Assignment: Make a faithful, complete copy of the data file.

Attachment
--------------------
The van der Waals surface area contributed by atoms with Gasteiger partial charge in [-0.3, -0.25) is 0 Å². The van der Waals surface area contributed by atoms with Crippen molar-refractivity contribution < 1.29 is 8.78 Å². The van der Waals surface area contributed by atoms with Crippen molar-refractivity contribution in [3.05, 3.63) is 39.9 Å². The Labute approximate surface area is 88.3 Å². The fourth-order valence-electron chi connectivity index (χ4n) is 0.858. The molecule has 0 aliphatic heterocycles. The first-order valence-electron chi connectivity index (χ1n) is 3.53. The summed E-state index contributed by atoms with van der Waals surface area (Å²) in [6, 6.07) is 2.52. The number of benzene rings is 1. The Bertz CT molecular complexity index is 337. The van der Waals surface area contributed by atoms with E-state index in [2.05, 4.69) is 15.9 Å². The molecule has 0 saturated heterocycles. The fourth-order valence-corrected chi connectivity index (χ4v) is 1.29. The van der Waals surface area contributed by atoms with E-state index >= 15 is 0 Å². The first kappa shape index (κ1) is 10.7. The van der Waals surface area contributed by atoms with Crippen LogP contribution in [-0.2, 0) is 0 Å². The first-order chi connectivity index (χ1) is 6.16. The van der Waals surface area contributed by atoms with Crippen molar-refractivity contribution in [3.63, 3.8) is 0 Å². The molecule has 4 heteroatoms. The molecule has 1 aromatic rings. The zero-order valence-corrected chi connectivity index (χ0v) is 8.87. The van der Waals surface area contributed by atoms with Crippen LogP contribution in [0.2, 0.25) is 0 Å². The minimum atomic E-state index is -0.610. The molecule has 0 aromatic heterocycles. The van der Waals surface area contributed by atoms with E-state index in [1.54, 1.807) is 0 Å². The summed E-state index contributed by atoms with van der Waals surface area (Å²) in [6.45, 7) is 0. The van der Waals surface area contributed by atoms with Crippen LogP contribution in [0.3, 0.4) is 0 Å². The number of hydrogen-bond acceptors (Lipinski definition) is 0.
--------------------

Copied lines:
The van der Waals surface area contributed by atoms with Gasteiger partial charge in [-0.3, -0.25) is 0 Å². The van der Waals surface area contributed by atoms with Crippen molar-refractivity contribution < 1.29 is 8.78 Å². The van der Waals surface area contributed by atoms with Crippen molar-refractivity contribution in [3.05, 3.63) is 39.9 Å². The Labute approximate surface area is 88.3 Å². The fourth-order valence-electron chi connectivity index (χ4n) is 0.858. The molecule has 0 aliphatic heterocycles. The first-order valence-electron chi connectivity index (χ1n) is 3.53. The summed E-state index contributed by atoms with van der Waals surface area (Å²) in [6, 6.07) is 2.52. The number of benzene rings is 1. The Bertz CT molecular complexity index is 337. The van der Waals surface area contributed by atoms with E-state index in [2.05, 4.69) is 15.9 Å². The molecule has 0 saturated heterocycles. The fourth-order valence-corrected chi connectivity index (χ4v) is 1.29. The van der Waals surface area contributed by atoms with E-state index >= 15 is 0 Å². The first kappa shape index (κ1) is 10.7. The van der Waals surface area contributed by atoms with Crippen LogP contribution in [-0.2, 0) is 0 Å². The first-order chi connectivity index (χ1) is 6.16. The van der Waals surface area contributed by atoms with Crippen molar-refractivity contribution in [3.63, 3.8) is 0 Å². The molecule has 4 heteroatoms. The molecule has 1 aromatic rings. The zero-order valence-corrected chi connectivity index (χ0v) is 8.87. The van der Waals surface area contributed by atoms with Crippen LogP contribution in [0.2, 0.25) is 0 Å². The minimum atomic E-state index is -0.610. The molecule has 0 aromatic heterocycles. The van der Waals surface area contributed by atoms with E-state index in [1.54, 1.807) is 0 Å². The summed E-state index contributed by atoms with van der Waals surface area (Å²) in [6.45, 7) is 0. The van der Waals surface area contributed by atoms with Crippen LogP contribution in [0.3, 0.4) is 0 Å². The number of hydrogen-bond acceptors (Lipinski definition) is 0.